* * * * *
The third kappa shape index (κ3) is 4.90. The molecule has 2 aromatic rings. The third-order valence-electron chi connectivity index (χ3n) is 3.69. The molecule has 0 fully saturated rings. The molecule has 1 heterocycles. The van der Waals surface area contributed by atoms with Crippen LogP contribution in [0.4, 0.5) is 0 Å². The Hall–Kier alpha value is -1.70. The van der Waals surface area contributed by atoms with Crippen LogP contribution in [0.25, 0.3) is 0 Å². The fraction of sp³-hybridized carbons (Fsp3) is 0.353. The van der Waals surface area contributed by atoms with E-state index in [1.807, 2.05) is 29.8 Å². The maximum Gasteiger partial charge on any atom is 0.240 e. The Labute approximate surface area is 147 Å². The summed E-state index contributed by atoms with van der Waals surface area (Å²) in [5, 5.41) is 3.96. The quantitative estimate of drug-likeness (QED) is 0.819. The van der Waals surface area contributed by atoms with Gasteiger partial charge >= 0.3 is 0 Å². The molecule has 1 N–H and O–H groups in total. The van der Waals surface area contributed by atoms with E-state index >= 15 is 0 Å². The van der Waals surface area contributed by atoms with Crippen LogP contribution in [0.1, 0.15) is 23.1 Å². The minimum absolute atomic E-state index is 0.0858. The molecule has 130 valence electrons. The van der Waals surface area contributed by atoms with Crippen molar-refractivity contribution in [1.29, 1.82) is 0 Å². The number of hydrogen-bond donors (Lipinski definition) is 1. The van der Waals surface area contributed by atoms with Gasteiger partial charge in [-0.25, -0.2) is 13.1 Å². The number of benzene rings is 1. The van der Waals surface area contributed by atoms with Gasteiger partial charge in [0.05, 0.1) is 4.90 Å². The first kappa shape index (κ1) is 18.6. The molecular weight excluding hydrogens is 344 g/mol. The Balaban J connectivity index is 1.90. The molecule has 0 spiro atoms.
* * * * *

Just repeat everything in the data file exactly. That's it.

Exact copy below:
The third kappa shape index (κ3) is 4.90. The molecule has 2 aromatic rings. The third-order valence-electron chi connectivity index (χ3n) is 3.69. The molecule has 0 fully saturated rings. The molecule has 1 heterocycles. The van der Waals surface area contributed by atoms with Crippen LogP contribution in [0.4, 0.5) is 0 Å². The Hall–Kier alpha value is -1.70. The van der Waals surface area contributed by atoms with Crippen LogP contribution in [0.25, 0.3) is 0 Å². The fraction of sp³-hybridized carbons (Fsp3) is 0.353. The van der Waals surface area contributed by atoms with E-state index in [1.807, 2.05) is 29.8 Å². The maximum Gasteiger partial charge on any atom is 0.240 e. The Labute approximate surface area is 147 Å². The summed E-state index contributed by atoms with van der Waals surface area (Å²) in [5, 5.41) is 3.96. The quantitative estimate of drug-likeness (QED) is 0.819. The van der Waals surface area contributed by atoms with Gasteiger partial charge >= 0.3 is 0 Å². The molecule has 1 N–H and O–H groups in total. The van der Waals surface area contributed by atoms with E-state index >= 15 is 0 Å². The van der Waals surface area contributed by atoms with Crippen LogP contribution in [0.1, 0.15) is 23.1 Å². The minimum absolute atomic E-state index is 0.0858. The molecule has 130 valence electrons. The van der Waals surface area contributed by atoms with Crippen molar-refractivity contribution in [1.29, 1.82) is 0 Å². The number of hydrogen-bond donors (Lipinski definition) is 1. The van der Waals surface area contributed by atoms with Gasteiger partial charge in [-0.25, -0.2) is 13.1 Å². The number of benzene rings is 1. The van der Waals surface area contributed by atoms with Gasteiger partial charge in [0.05, 0.1) is 4.90 Å². The first kappa shape index (κ1) is 18.6. The molecular weight excluding hydrogens is 344 g/mol. The Balaban J connectivity index is 1.90. The molecule has 0 spiro atoms.